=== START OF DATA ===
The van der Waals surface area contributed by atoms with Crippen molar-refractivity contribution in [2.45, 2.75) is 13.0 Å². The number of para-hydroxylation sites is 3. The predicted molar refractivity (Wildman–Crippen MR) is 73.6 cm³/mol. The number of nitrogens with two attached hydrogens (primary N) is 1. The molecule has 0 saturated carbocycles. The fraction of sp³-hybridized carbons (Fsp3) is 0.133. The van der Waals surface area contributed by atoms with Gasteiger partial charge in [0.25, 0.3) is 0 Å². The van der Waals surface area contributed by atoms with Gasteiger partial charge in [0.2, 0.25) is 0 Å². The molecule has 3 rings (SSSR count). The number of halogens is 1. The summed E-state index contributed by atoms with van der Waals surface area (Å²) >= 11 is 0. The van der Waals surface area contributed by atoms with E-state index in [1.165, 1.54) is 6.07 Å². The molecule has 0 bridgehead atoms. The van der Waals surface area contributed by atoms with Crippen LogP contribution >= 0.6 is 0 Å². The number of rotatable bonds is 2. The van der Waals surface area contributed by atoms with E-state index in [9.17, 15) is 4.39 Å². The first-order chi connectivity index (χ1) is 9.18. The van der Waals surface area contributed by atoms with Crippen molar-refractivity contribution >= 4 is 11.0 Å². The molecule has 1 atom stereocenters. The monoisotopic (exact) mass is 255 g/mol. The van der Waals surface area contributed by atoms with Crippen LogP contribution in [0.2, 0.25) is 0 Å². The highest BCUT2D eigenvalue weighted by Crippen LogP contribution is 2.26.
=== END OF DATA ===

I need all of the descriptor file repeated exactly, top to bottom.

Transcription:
The van der Waals surface area contributed by atoms with Crippen molar-refractivity contribution in [2.45, 2.75) is 13.0 Å². The number of para-hydroxylation sites is 3. The predicted molar refractivity (Wildman–Crippen MR) is 73.6 cm³/mol. The number of nitrogens with two attached hydrogens (primary N) is 1. The molecule has 0 saturated carbocycles. The fraction of sp³-hybridized carbons (Fsp3) is 0.133. The van der Waals surface area contributed by atoms with Gasteiger partial charge in [0.25, 0.3) is 0 Å². The van der Waals surface area contributed by atoms with Gasteiger partial charge in [0.2, 0.25) is 0 Å². The molecule has 3 rings (SSSR count). The number of halogens is 1. The summed E-state index contributed by atoms with van der Waals surface area (Å²) >= 11 is 0. The van der Waals surface area contributed by atoms with E-state index in [1.165, 1.54) is 6.07 Å². The molecule has 0 bridgehead atoms. The van der Waals surface area contributed by atoms with Crippen LogP contribution >= 0.6 is 0 Å². The number of rotatable bonds is 2. The van der Waals surface area contributed by atoms with E-state index in [9.17, 15) is 4.39 Å². The first-order chi connectivity index (χ1) is 9.18. The van der Waals surface area contributed by atoms with Crippen molar-refractivity contribution >= 4 is 11.0 Å². The molecule has 1 atom stereocenters. The monoisotopic (exact) mass is 255 g/mol. The van der Waals surface area contributed by atoms with Crippen LogP contribution in [0.2, 0.25) is 0 Å². The highest BCUT2D eigenvalue weighted by Crippen LogP contribution is 2.26.